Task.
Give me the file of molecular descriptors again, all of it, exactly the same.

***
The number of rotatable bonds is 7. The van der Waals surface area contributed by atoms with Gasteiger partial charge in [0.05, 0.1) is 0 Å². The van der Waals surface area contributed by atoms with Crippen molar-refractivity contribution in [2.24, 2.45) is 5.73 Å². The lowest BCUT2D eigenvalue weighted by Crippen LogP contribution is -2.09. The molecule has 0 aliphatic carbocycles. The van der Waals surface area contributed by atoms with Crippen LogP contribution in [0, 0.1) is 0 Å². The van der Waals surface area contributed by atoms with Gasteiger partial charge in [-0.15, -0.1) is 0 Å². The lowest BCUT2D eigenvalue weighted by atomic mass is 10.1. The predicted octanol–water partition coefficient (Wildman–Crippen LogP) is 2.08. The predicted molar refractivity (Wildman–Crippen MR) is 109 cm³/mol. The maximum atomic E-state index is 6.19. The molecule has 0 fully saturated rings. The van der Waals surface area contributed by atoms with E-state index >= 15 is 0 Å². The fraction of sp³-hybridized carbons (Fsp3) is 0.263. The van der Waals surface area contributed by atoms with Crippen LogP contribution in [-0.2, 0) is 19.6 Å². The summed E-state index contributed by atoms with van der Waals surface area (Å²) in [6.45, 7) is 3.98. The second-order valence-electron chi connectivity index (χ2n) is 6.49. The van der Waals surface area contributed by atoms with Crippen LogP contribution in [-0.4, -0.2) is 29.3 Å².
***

The number of rotatable bonds is 7. The van der Waals surface area contributed by atoms with Gasteiger partial charge in [0.05, 0.1) is 0 Å². The van der Waals surface area contributed by atoms with Crippen molar-refractivity contribution in [2.24, 2.45) is 5.73 Å². The lowest BCUT2D eigenvalue weighted by Crippen LogP contribution is -2.09. The molecule has 0 aliphatic carbocycles. The van der Waals surface area contributed by atoms with Crippen LogP contribution in [0, 0.1) is 0 Å². The van der Waals surface area contributed by atoms with Gasteiger partial charge in [-0.15, -0.1) is 0 Å². The lowest BCUT2D eigenvalue weighted by atomic mass is 10.1. The predicted octanol–water partition coefficient (Wildman–Crippen LogP) is 2.08. The predicted molar refractivity (Wildman–Crippen MR) is 109 cm³/mol. The maximum atomic E-state index is 6.19. The molecule has 0 fully saturated rings. The van der Waals surface area contributed by atoms with E-state index >= 15 is 0 Å². The fraction of sp³-hybridized carbons (Fsp3) is 0.263. The van der Waals surface area contributed by atoms with Crippen LogP contribution in [-0.2, 0) is 19.6 Å². The summed E-state index contributed by atoms with van der Waals surface area (Å²) in [6.45, 7) is 3.98. The second-order valence-electron chi connectivity index (χ2n) is 6.49. The van der Waals surface area contributed by atoms with Crippen LogP contribution in [-0.4, -0.2) is 29.3 Å².